In the 1870s L. L. Zamenhof created Esperanto in attempt to connect the world through a universal language. Little did he know that if he waited a century-and-a-half and used cat videos, Harry Potter-esque moving images, and cute yellow circles with facial expressions, he would have had a much better shot. What a time it is to be alive! Today, young and wired people across the world have become bilingual, communicating in their spoken native tongue and a second language composed of a combination of text, GIFs, and emojis. One day text may fall out of altogether.
A Digital Trends article notes that certain cultures have flown or fallen further down this technological rabbit hole; citing the existence of two dozen or so hyper-connected languages, including English, Mandarin, Spanish, and Japanese. I was curious to see whether these languages would show up on a map using a dataset of tweets containing the world’s most popular emojis from 2016, which were as well as data from World Emoji Day 2017. In creating the visualization, I drew inspiration from Eric Fisher’s Twitter Language map.
Speak English Emoji or Have Social Media FOMO
If I didn’t already speak English I would probably have “fomo“ because it is by far the preferred language in the digital sphere, ubiquitous even outside countries where it is the primary language. The fact that English continually updates its vernacular with “funtastic” new words from social media like “clicktivism”, “fitspo”, or, less recently but perhaps more urgently, “hangry”, means that “youths” worldwide must atleast attempt to Instagram or Tweet in English or else drink that “haterade”. Many such English words have begun to permeate other languages; “Selfie” has already become universally understood across the globe and even has an emoji; .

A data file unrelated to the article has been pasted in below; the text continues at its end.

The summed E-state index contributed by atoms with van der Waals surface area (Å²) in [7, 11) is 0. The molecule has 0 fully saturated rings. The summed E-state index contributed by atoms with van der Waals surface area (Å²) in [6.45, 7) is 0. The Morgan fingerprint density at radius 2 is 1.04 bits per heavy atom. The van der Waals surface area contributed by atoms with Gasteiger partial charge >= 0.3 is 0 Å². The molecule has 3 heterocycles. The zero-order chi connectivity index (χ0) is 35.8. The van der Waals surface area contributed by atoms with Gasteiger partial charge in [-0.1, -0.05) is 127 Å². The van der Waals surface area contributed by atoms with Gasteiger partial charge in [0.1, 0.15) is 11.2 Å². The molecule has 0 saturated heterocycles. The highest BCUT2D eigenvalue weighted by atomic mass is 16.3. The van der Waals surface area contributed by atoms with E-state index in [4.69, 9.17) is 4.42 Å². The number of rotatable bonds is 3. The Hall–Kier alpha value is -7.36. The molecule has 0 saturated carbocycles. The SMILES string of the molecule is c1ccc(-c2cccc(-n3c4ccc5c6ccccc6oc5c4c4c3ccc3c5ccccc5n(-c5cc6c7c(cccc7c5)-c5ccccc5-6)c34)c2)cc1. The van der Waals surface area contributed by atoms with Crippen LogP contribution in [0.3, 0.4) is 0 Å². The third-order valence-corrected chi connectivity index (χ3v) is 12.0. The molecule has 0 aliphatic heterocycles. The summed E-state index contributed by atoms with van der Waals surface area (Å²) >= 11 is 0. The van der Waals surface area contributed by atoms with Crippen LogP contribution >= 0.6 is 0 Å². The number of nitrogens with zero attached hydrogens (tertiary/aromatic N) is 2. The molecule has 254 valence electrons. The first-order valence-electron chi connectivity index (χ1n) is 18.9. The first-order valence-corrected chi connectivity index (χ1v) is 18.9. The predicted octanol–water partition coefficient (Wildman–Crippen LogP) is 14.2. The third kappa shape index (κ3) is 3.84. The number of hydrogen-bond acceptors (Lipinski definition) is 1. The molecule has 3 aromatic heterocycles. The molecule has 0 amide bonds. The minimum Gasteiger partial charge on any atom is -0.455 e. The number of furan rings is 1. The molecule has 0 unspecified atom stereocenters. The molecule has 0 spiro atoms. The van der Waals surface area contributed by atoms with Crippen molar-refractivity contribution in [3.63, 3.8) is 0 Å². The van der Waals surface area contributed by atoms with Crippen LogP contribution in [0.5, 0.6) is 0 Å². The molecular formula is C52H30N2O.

After English, the tongues with the most emoji tweets were Portuguese, Spanish, Japanese, Arabic, Indonesian, Tagalog, French, and Italian in descending order. Portuguese has widespread usage throughout Latin America even outside of Brazil and Europe outside of Portugal. Similarly, Spanish is also prevalent in the U.S. and Europe outside Spain. I attribute these more to areas with large Iberian diasporas and less to their global influence because they had limited usage outside these areas except from those traveling there.
Megalopolises & the Emoji Regions of the World: U.S. Northeast, Southeastern South America, Japan, and London Stand Out
This last map removes differences in spoken languages from the equation and focuses on the density of the most popular hashtags. In doing so it becomes a map of the most connected world regions, meaning places where people will literally cease to function if they pass through a no wifi zone and momentarily lose their connection to Instagram, Facebook, or Tinder (maybe?). In doing so, it essentially reveals the world’s megalopolises. The BosWash, Northern and Southern California urban areas, Taiheiyō Belt, London Commuter Belt, southern Brazilian metro areas (Rio de Janeiro, Sao Paulo, & Porto Alegre), and Buenos Aires metro area are particularly pronounced.